From the Editors
The head of Al-Nour Party says the Salafist group is unlikely to form an alliance with the Muslim Brotherhood’s political arm.
The Salafist Al-Nour Party will not accept living in the shadow of the Muslim Brotherhood’s Freedom and Justice Party (FJP) after both swept the first round of Egypt's parliamentary elections, according to its leader.
The FJP emerged the main winner in the first stage of the People Assembly’s elections, clinching 3.5 million votes, while Al-Nour Party, which espouses an ultra-conservative brand of Islam, came second with 2.3 million votes.
Reports suggest that Al-Nour and FJP, which is widely seen as more moderate, may form an alliance that could enable them to impose Islamic Sharia law.
However, Al-Nour leader Emad Abdel-Ghafour played down such speculation, saying his party does not want to become a “follower to any other political force”.
“We hate to become followers because people always say that we are following in the footsteps of the Muslim Brotherhood in our decisions … We have nothing to do with the Brotherhood, we have our own view,” Abdel-Ghafour said in an interview with Reuters Arabic.
“This was clear in the 19 November clashes (between police and protesters in Tahrir) when the Brotherhood decided not to join the demonstrations. We joined and our decision was very useful.
“We don’t rule out the possibility of the Brotherhood trying to marginalise us; we had already noticed that before. They might continue to portray us as the troublemakers.”
However, Abdel-Ghafour said Al-Nour had no problems forming wider coalitions in the newly-elected parliament. “If there is an opportunity to form a national unity government we will join,” he added.
[Developed in Partnership with Ahram Online.]
If you prefer, email your comments to email@example.com.
Hot on Facebook
"The occupants of Gezi Park were not just carving a breathing space protected from the imperatives of capitalism, and repressive state apparatuses; they were also actively discovering other ways of co-producing space."click | email | tweet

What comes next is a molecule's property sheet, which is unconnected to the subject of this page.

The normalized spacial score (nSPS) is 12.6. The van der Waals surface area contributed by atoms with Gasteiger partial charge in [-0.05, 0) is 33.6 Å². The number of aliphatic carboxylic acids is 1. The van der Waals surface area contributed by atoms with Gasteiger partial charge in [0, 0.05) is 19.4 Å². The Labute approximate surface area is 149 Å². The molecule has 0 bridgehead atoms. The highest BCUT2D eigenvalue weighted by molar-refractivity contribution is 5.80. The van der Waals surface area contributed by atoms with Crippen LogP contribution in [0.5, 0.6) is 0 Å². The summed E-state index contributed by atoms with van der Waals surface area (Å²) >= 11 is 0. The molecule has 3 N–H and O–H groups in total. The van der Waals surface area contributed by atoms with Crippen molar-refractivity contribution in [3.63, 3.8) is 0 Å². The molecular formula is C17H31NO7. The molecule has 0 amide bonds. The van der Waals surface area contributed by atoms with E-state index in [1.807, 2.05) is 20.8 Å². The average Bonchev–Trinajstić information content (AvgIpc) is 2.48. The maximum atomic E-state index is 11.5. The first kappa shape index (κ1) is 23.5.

Jad NavigationView Full Map, Topics, and Countries »
Jadalicious / جدلشس
Let Us Not Praise Murderous Men; Lebanese Presidential Candidates, Considered http://t.co/wv1dQuPkOI
yesterday at 4:20 PM
Let Us Now Praise Murderers; Lebanese Presidential Candidates Considered http://t.co/xX5N5URHqI
yesterday at 1:30 PM
The Case Against #Qatar: Host of the #FIFA 2022 World Cup http://t.co/ykVMODrLVv #football #soccer
yesterday at 1:12 PM
Reflections on the 22nd Annual Cairo Papers Symposium: Disabilities, Revolution, and the Politics of Hope http://t.co/nvJeYXVF9H
yesterday at 11:29 AM
Event Report-Back -- Before the Modern, After the Medieval: Egypt and the Middle East in the Eighteenth Century http://t.co/TOlHKZUFQs
yesterday at 11:28 AM
Latest EntriesView All Entries »
- Let Us Now Praise Murderous Men; Lebanese Presidential Candidates, Considered
- قراءة في مضامين تدريس اللغتين العربية والعبرية في الجامعة العبرية
- على أرض الصحفيين ما يستحق الحكي
- من قصة النقل المشترك لمدينة بيروت: باصاتٌ ومترو في محطة الأحلام
- غزة والبحر
- Stasis Shift: Guernica Interviews Jadaliyya Co-Founder Bassam Haddad
- On the Struggle of Syrian Refugees in Lebanon
- On Not Despising the Present: Some Notes on Faris Giacaman’s 'The Sadness of Post-Militance'
- Tahrir, Taksim, Tempelhof: Between Political Fields
- الزمن الآخر\اتصال هاتفي في ساعة متأخرة من الليل
- On the Road: An Exhibition by Paul Ayoub Geday
- Event: Angela Davis and Jadaliyya Co-Editor Noura Erakat on Mass Incarceration in the United States and Palestine (19 April, Evergreen State College)
- DARS Media Roundup (April 16)
- New Texts Out Now: Valeska Huber, Channelling Mobilities: Migration and Globalisation in the Suez Canal Region and Beyond
- O.I.L. Media Roundup (16 April)
- Syria Media Roundup (April 16)
- Arabian Peninsula Media Roundup (April 15)
- Turkey Media Roundup (April 15)
- The Strands of the Military Opposition in Syria: An Interview with Yasser Munif (Part 2)
- Adunis, Mistranslated (Part One)